Boom times for the 'Detroit of Southeast Asia'

BANGKOK - At a high-tech factory in the world's fastest growing auto production hub, industrial robots and white-suited workers put the finishing touches to hundreds of cars rolling off the assembly line each day.

It could be a scene from Toyota City or Detroit, but this is Thailand, a country better known around the world for its beaches and rice paddies.

With major car makers hit by a global economic downturn, the Southeast Asian nation has emerged as a rare bright spot in recent years.

Thailand's auto production surged 70 per cent in 2012 from the previous year, to 2.48 million vehicles, according to the Paris-based International Organisation of Motor Vehicle Manufacturers.

In contrast, China and India saw only single digit gains.

Thanks to major investment by Japanese producers as well as US giant Ford, Thailand is Southeast Asia's most prolific car maker, streets ahead of nearest-rival Indonesia.

Last year it exported about one million vehicles.

Domestic sales also continued to surge in the first six months of 2013, although they have since slowed as the number of first time buyers lured into the market by tax breaks tails off.

It is a general growth trend mirrored across much of the region as people switch to cars from motorcycles.

Despite worries about Thailand's wider economic fortunes, car makers remain bullish about the kingdom's long-term prospects and have pumped hundreds of millions of dollars into high-tech new plants to prove it.

"There might be black clouds and there might be problems, but overall the car industry is driven by people... people with two wheels who want to get four wheels," says Uli Kaiser, president of industry analysts the Automotive Focus Group Thailand.

"I don't see that desire to stop, and I see Southeast Asia as the strongest growth territory in the world."

As the battle for market share intensifies, big car makers -- many from Japan -- are ploughing cash into new plants determined to sell more vehicles to Thailand's burgeoning consumer classes and take advantage of its location in the heart of Southeast Asia's export markets.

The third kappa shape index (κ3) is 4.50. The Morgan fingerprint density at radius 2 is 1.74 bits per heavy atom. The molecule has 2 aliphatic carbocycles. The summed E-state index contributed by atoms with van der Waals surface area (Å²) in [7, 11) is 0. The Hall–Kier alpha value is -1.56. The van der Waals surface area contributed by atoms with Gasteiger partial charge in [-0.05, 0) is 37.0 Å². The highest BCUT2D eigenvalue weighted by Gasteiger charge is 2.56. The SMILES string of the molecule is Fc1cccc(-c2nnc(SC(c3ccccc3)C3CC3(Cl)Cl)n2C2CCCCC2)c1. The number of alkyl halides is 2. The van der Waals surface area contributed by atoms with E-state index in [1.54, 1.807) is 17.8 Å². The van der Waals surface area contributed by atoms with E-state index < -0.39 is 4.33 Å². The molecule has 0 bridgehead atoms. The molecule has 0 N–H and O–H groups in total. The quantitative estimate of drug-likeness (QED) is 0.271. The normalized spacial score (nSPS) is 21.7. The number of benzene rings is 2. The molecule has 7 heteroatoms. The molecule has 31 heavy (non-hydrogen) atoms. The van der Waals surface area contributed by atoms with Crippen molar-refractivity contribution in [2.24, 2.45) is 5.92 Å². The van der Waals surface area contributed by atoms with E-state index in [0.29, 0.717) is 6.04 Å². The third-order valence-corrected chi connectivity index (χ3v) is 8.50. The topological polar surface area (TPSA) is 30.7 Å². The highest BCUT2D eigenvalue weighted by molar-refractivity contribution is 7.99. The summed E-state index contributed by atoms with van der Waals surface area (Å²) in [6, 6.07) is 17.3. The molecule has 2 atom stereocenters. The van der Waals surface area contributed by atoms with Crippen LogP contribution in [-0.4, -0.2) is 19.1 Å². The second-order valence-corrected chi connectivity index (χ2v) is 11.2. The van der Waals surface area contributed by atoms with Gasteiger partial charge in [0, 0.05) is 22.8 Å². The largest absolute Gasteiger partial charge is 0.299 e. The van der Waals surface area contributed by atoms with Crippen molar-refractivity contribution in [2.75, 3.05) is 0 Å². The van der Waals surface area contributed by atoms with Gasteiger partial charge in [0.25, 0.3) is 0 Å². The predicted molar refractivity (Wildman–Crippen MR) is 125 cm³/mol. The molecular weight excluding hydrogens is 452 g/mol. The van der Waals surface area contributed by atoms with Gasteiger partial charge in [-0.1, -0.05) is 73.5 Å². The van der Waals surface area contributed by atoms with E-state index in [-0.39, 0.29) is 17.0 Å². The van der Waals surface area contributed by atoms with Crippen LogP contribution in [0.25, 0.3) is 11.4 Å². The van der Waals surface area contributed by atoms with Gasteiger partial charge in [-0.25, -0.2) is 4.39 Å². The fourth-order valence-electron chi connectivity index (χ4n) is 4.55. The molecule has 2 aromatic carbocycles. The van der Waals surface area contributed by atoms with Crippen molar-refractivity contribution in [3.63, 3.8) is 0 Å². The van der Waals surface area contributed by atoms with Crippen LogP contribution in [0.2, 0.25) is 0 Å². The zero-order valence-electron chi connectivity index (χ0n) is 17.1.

At a Honda factory on the outskirts of Bangkok, it takes three days to fully assemble a new car. Over 1,100 drive off the production line every day.

The Japanese maker is aiming to churn out 420,000 vehicles a year in Thailand by 2015, when a new $644 million car plant is expected to open outside Bangkok.

It is a far cry from 2011 when floods swamped much of the country and shuttered the industry for weeks, raising fears automaking behemoths could shift their operations.

"We were severely affected... if we were a small company we would have gone bankrupt," Pitak Pruittisarikorn, executive vice president of Honda Automobile Thailand, told AFP.

"But from the company that was affected most, we came back to be the company that has the highest growth. Now Thailand is the biggest Honda production base in the region (Asia) and will be in three or five years from now."

Last month rival Toyota started production at a sprawling $340 million assembly plant, its fifth in a country where it sold more than half a million vehicles last year.

The company says it will eventually make 770,000 vehicles -- from passenger cars to vans -- on Thai soil each year.

The group, which employs 13,500 people in Thailand and whose pickup trucks are ever-present on its motorways, is determined to stay in pole position.

"We have to keep our market share... we can keep between 35 and 40 per cent," said Kyoichi Tanada, president of Toyota Motor Thailand, outlining his belief that Thai consumers will continue to buy around 1.2 million vehicle each year.

Nissan meanwhile has pledged to open a second factory costing $360 million next year, which will eventually produce 150,000 vehicles annually.

Thailand's car boom has been in part steered by the nation's government which gave the sector a shot-in-the-arm after the floods with its "first car" policy, garnering around 1.25 million orders for new cars qualifying for a tax rebate of up to $2,500.

The "Golden Year" of 2012, was followed by a record first half, but sales have since waned as fears over household debt mount and banks tighten credit lines, prompting many orders under the scheme to be cancelled.

Even so analysts see a bright future for the Thai car market, predicting 10 per cent annual growth in the coming years.

It is a projection that will delight car manufacturers, but promises more frustration for Bangkok's traffic-weary motorists.